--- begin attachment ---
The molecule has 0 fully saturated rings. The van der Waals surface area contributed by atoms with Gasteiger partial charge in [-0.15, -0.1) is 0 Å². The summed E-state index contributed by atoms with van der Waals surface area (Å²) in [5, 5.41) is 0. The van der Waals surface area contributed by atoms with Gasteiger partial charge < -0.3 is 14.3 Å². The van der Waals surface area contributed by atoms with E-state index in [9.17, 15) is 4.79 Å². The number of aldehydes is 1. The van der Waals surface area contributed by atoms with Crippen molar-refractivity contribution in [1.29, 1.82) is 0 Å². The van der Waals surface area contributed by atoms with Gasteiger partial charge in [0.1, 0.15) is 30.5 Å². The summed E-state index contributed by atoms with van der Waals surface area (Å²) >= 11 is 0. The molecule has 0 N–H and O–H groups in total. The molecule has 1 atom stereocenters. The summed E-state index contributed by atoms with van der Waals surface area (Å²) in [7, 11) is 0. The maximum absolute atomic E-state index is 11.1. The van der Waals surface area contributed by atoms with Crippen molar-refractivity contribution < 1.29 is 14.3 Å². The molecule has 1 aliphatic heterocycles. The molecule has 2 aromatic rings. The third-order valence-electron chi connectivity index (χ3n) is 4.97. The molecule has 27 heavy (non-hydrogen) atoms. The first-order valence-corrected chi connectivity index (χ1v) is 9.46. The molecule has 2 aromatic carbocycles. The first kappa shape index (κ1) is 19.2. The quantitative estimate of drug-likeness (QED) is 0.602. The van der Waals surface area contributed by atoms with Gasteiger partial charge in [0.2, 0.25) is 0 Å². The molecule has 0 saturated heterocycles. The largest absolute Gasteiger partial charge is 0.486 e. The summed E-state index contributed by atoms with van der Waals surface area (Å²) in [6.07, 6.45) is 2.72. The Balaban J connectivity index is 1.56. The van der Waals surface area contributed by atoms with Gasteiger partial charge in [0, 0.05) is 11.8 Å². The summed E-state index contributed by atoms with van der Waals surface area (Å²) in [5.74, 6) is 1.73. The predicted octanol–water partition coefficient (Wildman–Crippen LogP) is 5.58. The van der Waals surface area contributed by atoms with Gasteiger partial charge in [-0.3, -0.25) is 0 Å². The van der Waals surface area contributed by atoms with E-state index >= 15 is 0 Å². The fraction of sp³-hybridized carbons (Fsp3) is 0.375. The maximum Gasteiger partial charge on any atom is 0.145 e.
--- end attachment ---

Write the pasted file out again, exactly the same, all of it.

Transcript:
The molecule has 0 fully saturated rings. The van der Waals surface area contributed by atoms with Gasteiger partial charge in [-0.15, -0.1) is 0 Å². The summed E-state index contributed by atoms with van der Waals surface area (Å²) in [5, 5.41) is 0. The van der Waals surface area contributed by atoms with Gasteiger partial charge < -0.3 is 14.3 Å². The van der Waals surface area contributed by atoms with E-state index in [9.17, 15) is 4.79 Å². The number of aldehydes is 1. The van der Waals surface area contributed by atoms with Crippen molar-refractivity contribution in [1.29, 1.82) is 0 Å². The van der Waals surface area contributed by atoms with Gasteiger partial charge in [0.1, 0.15) is 30.5 Å². The summed E-state index contributed by atoms with van der Waals surface area (Å²) >= 11 is 0. The molecule has 0 N–H and O–H groups in total. The molecule has 1 atom stereocenters. The summed E-state index contributed by atoms with van der Waals surface area (Å²) in [7, 11) is 0. The maximum absolute atomic E-state index is 11.1. The van der Waals surface area contributed by atoms with Crippen molar-refractivity contribution < 1.29 is 14.3 Å². The molecule has 1 aliphatic heterocycles. The molecule has 2 aromatic rings. The third-order valence-electron chi connectivity index (χ3n) is 4.97. The molecule has 27 heavy (non-hydrogen) atoms. The first-order valence-corrected chi connectivity index (χ1v) is 9.46. The molecule has 2 aromatic carbocycles. The first kappa shape index (κ1) is 19.2. The quantitative estimate of drug-likeness (QED) is 0.602. The van der Waals surface area contributed by atoms with Gasteiger partial charge in [0.2, 0.25) is 0 Å². The molecule has 0 saturated heterocycles. The largest absolute Gasteiger partial charge is 0.486 e. The summed E-state index contributed by atoms with van der Waals surface area (Å²) in [6.07, 6.45) is 2.72. The Balaban J connectivity index is 1.56. The van der Waals surface area contributed by atoms with Gasteiger partial charge in [0, 0.05) is 11.8 Å². The summed E-state index contributed by atoms with van der Waals surface area (Å²) in [5.74, 6) is 1.73. The predicted octanol–water partition coefficient (Wildman–Crippen LogP) is 5.58. The van der Waals surface area contributed by atoms with Gasteiger partial charge in [-0.3, -0.25) is 0 Å². The van der Waals surface area contributed by atoms with E-state index >= 15 is 0 Å². The fraction of sp³-hybridized carbons (Fsp3) is 0.375. The maximum Gasteiger partial charge on any atom is 0.145 e.